Put in the hours. You will want to close up at time and see what is going on outside your stall or to socialize, but when you are open is when you make the sales. Apart from making sales, if you are on a circuit where you know the crowd, your stall will become popular and you’ll not want to leave for long. I generally stay open late and try to be one of the last stalls to close. This can be 2-4 am sometimes. But you’ll also miss out on business if you are not open in the morning. With two people running the stall, one can go to bed earlier and open earlier. You’ll maximize sales this way, and you’ll learn what times of day you will be busiest. At a certain point, especially at music festivals, everyone will be wasted and you can close up and go enjoy yourselves.

If you are doing a multi day event a good setup is to have a 3×3 meter stall at the front for the public, and another 3×3 stall behind a curtain or wall where you can have your private area for cooking, changing, water, clothes, etc. Then you park your van or have your tent behind the second marquee. If you place a tarp over your tent or van you will have darkness to aid in sleeping and provide privacy. If you do this be sure to allow for airflow between the tarp and your van or tent to stay cool.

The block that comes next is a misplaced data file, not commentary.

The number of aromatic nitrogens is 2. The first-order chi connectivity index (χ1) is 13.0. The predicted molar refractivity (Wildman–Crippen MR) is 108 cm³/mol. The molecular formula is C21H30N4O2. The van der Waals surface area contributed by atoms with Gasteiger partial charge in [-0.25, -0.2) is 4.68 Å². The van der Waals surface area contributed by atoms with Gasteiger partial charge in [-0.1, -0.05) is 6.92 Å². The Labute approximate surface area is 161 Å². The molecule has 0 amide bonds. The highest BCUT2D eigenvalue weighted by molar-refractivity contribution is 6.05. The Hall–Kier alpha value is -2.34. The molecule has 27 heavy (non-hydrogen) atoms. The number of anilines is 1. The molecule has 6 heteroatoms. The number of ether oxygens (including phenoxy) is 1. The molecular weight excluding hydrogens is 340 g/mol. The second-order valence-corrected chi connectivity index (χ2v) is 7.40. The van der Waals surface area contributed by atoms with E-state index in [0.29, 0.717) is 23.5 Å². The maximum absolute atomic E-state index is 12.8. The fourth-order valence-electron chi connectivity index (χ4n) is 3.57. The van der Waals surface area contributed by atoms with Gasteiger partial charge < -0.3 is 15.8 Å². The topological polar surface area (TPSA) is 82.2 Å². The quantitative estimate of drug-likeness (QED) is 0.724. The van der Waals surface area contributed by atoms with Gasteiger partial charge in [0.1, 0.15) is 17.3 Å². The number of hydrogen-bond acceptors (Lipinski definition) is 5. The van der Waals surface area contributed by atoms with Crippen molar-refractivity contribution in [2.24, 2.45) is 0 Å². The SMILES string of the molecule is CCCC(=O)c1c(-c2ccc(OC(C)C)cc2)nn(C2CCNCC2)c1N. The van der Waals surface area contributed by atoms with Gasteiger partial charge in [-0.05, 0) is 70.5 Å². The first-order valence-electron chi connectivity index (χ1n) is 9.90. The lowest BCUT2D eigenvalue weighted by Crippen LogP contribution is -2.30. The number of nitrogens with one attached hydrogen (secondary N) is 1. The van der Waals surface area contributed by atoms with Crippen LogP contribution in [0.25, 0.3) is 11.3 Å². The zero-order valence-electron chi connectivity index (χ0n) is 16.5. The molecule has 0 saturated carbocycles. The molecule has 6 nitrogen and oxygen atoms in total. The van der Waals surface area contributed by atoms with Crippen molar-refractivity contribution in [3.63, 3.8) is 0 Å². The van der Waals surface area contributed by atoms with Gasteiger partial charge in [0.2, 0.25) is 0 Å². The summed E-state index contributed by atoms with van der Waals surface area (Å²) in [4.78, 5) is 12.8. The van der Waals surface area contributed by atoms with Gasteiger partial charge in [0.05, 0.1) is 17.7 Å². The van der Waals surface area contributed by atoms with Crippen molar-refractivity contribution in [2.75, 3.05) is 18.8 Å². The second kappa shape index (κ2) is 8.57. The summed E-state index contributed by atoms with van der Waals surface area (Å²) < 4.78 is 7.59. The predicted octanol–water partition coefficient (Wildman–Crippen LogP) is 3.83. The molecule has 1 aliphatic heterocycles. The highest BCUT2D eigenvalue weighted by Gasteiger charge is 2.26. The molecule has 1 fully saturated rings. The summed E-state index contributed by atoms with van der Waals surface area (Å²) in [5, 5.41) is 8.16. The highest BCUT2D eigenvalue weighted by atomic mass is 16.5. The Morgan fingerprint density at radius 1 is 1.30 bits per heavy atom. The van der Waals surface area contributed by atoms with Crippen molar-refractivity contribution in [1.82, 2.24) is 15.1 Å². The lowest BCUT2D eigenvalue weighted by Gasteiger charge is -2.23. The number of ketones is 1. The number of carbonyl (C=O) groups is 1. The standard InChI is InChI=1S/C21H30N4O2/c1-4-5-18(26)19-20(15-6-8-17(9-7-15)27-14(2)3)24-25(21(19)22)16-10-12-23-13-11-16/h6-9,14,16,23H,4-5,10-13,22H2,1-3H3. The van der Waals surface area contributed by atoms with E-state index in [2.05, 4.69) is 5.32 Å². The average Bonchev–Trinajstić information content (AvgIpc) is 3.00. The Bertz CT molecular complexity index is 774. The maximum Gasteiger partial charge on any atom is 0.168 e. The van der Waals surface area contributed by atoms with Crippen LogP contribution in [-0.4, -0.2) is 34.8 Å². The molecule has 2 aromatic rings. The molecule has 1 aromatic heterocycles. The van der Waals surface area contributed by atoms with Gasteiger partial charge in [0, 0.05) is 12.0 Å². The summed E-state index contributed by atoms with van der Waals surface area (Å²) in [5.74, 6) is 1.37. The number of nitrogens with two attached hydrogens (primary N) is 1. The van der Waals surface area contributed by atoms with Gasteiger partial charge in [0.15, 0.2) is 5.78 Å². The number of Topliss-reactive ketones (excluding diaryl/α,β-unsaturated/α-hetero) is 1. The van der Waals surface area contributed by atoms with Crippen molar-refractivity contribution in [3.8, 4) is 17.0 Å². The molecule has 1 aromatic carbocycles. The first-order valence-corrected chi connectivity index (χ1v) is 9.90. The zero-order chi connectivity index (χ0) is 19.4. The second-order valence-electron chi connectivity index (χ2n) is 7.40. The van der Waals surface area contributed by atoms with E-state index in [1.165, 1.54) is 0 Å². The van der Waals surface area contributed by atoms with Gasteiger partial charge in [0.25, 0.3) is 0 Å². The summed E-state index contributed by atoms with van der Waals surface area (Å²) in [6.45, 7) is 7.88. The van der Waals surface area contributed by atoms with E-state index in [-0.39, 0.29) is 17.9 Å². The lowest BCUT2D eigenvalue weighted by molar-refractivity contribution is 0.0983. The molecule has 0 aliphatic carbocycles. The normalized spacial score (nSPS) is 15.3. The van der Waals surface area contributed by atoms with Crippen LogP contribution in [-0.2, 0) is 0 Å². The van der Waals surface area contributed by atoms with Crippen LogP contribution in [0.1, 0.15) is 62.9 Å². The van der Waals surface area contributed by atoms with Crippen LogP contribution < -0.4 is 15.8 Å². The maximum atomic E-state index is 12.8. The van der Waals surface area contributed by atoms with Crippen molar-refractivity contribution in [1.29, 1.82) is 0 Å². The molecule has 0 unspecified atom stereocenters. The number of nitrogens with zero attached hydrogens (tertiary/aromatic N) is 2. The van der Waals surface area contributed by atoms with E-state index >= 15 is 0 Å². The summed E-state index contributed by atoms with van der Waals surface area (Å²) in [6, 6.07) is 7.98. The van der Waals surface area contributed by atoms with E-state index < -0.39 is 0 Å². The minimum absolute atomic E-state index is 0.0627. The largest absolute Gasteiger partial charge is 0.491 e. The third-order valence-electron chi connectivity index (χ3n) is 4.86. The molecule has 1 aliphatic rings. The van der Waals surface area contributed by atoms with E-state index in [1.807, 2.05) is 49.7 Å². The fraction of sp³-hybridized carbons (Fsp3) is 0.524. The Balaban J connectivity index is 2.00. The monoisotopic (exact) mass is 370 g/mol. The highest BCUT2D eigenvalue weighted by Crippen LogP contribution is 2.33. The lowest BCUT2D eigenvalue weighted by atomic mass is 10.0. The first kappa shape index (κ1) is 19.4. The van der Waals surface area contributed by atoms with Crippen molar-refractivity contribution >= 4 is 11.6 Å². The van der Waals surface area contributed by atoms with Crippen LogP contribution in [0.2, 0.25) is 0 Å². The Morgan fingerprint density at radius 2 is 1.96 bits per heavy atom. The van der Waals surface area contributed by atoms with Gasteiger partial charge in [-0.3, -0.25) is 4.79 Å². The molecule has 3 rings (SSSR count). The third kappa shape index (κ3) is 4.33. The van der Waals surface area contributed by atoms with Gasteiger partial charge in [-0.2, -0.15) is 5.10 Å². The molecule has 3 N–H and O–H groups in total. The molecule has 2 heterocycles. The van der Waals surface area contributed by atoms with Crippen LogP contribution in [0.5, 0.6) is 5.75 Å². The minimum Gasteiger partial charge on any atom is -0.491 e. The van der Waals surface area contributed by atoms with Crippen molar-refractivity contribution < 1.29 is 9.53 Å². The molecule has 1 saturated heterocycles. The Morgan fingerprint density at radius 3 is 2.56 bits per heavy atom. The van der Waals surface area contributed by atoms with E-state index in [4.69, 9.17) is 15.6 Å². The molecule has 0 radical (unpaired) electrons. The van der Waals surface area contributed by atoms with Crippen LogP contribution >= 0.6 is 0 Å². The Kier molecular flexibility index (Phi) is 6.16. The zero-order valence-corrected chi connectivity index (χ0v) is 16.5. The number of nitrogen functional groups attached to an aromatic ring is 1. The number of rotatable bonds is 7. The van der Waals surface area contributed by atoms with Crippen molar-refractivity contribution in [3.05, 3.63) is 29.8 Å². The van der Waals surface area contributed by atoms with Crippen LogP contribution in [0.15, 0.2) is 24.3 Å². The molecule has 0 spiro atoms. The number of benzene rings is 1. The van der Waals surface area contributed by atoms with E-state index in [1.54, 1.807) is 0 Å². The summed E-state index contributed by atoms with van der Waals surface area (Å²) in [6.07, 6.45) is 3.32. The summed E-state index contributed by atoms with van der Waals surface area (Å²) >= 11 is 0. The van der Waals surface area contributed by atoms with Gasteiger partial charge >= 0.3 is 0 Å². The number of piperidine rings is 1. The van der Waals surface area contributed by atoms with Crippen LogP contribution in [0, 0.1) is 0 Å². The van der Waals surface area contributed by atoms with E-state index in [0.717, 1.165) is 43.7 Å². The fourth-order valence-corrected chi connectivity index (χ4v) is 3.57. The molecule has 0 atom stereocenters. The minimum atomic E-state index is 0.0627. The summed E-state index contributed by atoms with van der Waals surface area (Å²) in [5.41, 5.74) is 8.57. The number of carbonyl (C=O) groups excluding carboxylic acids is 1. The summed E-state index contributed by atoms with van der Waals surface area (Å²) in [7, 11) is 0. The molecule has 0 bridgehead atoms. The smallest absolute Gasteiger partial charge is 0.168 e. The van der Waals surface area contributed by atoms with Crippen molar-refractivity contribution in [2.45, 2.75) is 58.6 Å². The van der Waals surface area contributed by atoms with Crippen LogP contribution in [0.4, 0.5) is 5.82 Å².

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You want to make your stall inviting but you also want to control access to the back. You’ll have to experiment to find what works for you. Not only do you want your stall to look good but you want to contribute to the festival experience and if your stall looks good, your neighbors will be happy too. Markets are definitely a community and it takes a group effort to make it come together and succeed.